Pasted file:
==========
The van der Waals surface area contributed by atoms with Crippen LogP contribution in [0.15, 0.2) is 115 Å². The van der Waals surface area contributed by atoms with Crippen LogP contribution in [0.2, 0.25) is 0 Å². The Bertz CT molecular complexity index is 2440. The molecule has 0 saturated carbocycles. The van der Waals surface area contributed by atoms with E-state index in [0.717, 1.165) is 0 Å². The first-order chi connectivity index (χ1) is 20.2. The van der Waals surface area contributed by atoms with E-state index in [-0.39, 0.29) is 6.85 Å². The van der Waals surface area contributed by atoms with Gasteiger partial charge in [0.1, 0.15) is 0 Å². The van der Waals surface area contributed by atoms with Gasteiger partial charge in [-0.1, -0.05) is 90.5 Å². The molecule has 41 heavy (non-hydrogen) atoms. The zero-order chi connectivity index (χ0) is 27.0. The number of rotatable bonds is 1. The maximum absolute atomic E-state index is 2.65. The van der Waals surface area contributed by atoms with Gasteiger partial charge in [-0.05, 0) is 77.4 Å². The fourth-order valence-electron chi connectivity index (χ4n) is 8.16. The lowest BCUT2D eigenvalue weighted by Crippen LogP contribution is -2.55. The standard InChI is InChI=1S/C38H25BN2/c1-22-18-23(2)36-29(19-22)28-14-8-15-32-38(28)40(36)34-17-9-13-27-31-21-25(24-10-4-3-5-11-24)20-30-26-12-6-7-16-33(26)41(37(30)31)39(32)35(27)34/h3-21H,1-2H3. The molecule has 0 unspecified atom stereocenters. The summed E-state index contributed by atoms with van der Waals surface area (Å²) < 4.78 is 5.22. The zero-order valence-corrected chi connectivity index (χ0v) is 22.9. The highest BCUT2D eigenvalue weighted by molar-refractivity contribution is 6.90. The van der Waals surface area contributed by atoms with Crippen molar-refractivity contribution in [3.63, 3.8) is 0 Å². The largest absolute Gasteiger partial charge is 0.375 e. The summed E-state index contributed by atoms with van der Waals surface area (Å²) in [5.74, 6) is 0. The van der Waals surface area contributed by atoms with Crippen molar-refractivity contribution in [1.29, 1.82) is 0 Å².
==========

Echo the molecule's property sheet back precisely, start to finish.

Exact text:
The van der Waals surface area contributed by atoms with Crippen LogP contribution in [0.15, 0.2) is 115 Å². The van der Waals surface area contributed by atoms with Crippen LogP contribution in [0.2, 0.25) is 0 Å². The Bertz CT molecular complexity index is 2440. The molecule has 0 saturated carbocycles. The van der Waals surface area contributed by atoms with E-state index in [0.717, 1.165) is 0 Å². The first-order chi connectivity index (χ1) is 20.2. The van der Waals surface area contributed by atoms with E-state index in [-0.39, 0.29) is 6.85 Å². The van der Waals surface area contributed by atoms with Gasteiger partial charge in [0.1, 0.15) is 0 Å². The van der Waals surface area contributed by atoms with Gasteiger partial charge in [-0.1, -0.05) is 90.5 Å². The molecule has 41 heavy (non-hydrogen) atoms. The zero-order chi connectivity index (χ0) is 27.0. The number of rotatable bonds is 1. The maximum absolute atomic E-state index is 2.65. The van der Waals surface area contributed by atoms with Gasteiger partial charge in [-0.05, 0) is 77.4 Å². The fourth-order valence-electron chi connectivity index (χ4n) is 8.16. The lowest BCUT2D eigenvalue weighted by Crippen LogP contribution is -2.55. The standard InChI is InChI=1S/C38H25BN2/c1-22-18-23(2)36-29(19-22)28-14-8-15-32-38(28)40(36)34-17-9-13-27-31-21-25(24-10-4-3-5-11-24)20-30-26-12-6-7-16-33(26)41(37(30)31)39(32)35(27)34/h3-21H,1-2H3. The molecule has 0 unspecified atom stereocenters. The summed E-state index contributed by atoms with van der Waals surface area (Å²) < 4.78 is 5.22. The zero-order valence-corrected chi connectivity index (χ0v) is 22.9. The highest BCUT2D eigenvalue weighted by molar-refractivity contribution is 6.90. The van der Waals surface area contributed by atoms with Crippen molar-refractivity contribution in [3.63, 3.8) is 0 Å². The largest absolute Gasteiger partial charge is 0.375 e. The summed E-state index contributed by atoms with van der Waals surface area (Å²) in [5.74, 6) is 0. The van der Waals surface area contributed by atoms with Crippen molar-refractivity contribution in [1.29, 1.82) is 0 Å².